(The Center Square) – While some teenagers are discouraged from excessive cell phone use, a federally funded study in Missouri will use the technology to help high school students with various learning disabilities or behavioral challenges.
Approximately 50 Jefferson City, Hallsville and Fulton public high school students will be part of a $519,939 research project funded by the U.S. Department of Education’s Institute of Education Sciences. Sara Estrapala, an assistant research professor at the University of Missouri College of Education and Human Development, will be conducting the four-year study.
Estrapala began her career as a high school paraeducator, working with students with autism, Down syndrome and other learning and behavioral challenges. She observed how having self awareness and autonomy could help students achieve better behavioral outcomes.
“The whole idea of self regulation is that you learn and understand yourself well enough to know where you want to be in the future,” Estrapala said in an interview with The Center Square. “Then, you can break your actions down incrementally and understand if you are actually taking the steps to get where you want to be.”
Students will set goals on how they want to improve in the classroom, such as following a teacher’s directions or paying better attention to instruction. Students will use I-Connect, a cellphone app, to monitor and evaluate progress toward their achieving their goal.
“And what’s really unfortunate with students with disabilities is often they have a learned helplessness,” Estrapala said. “There’s an assumption that they can’t do these things independently – setting up their own intervention or their own self-monitoring plans. It’s done for them and it can enable learned helplessness. They think they can’t do it because they’ve never had the opportunity to try.”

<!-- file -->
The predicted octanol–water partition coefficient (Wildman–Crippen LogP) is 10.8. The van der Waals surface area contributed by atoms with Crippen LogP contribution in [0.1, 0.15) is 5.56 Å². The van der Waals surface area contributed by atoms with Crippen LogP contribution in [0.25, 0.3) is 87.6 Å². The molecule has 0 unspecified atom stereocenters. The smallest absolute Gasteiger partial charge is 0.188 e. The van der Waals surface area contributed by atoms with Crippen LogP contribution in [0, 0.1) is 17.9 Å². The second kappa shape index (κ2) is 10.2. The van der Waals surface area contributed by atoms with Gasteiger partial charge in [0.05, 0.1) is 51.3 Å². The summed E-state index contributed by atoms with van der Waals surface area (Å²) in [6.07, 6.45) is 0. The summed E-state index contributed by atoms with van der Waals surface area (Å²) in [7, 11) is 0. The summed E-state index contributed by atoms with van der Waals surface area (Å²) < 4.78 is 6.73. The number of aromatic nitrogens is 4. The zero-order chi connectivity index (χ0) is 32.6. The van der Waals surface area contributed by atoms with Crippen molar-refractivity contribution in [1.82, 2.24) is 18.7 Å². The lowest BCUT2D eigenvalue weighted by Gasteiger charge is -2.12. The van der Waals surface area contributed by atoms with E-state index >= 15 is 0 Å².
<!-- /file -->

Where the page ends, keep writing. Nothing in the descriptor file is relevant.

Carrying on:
The grant helps researchers early in their career to receive mentoring as they conduct a study. Estrapala said her grant proposal was her first application attempt and only about 10% of projects get funding.
“It’s super competitive and for this particular grant, you’re only eligible during the first five years after your doctoral or postdoctoral program,” Estrapala said.
Estrapala said there’s a growing amount of research supporting the cell phone app to improve student attention in classes and reducing problem behaviors.
“Is it a one-size-fits-all for all students? Absolutely not,” Estrapala said. “There are some students who might be over distracted by self-monitoring. There might be some who are distracted by having technology. But the overwhelming majority of students who use this have dramatic increases in their productivity and engagement.”
Estrapala expressed gratitude for the government funding to conduct research on how students might lead themselves toward overcoming educational and behavioral challenges with the help of a cell phone app.